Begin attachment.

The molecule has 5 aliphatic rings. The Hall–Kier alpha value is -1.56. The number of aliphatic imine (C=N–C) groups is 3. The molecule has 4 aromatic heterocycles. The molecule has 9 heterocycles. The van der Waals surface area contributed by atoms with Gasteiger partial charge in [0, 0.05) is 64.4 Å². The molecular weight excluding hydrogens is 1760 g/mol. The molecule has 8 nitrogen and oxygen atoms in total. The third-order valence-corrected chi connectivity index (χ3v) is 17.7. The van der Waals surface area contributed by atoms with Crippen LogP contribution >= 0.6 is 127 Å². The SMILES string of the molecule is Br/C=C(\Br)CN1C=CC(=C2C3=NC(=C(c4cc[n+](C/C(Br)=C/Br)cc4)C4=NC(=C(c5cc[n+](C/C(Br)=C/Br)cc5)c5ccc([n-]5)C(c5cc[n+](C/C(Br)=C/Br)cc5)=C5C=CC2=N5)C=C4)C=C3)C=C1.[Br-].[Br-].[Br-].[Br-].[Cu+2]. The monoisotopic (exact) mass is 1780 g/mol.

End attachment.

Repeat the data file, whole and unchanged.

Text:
The molecule has 5 aliphatic rings. The Hall–Kier alpha value is -1.56. The number of aliphatic imine (C=N–C) groups is 3. The molecule has 4 aromatic heterocycles. The molecule has 9 heterocycles. The van der Waals surface area contributed by atoms with Gasteiger partial charge in [0, 0.05) is 64.4 Å². The molecular weight excluding hydrogens is 1760 g/mol. The molecule has 8 nitrogen and oxygen atoms in total. The third-order valence-corrected chi connectivity index (χ3v) is 17.7. The van der Waals surface area contributed by atoms with Crippen LogP contribution >= 0.6 is 127 Å². The SMILES string of the molecule is Br/C=C(\Br)CN1C=CC(=C2C3=NC(=C(c4cc[n+](C/C(Br)=C/Br)cc4)C4=NC(=C(c5cc[n+](C/C(Br)=C/Br)cc5)c5ccc([n-]5)C(c5cc[n+](C/C(Br)=C/Br)cc5)=C5C=CC2=N5)C=C4)C=C3)C=C1.[Br-].[Br-].[Br-].[Br-].[Cu+2]. The monoisotopic (exact) mass is 1780 g/mol.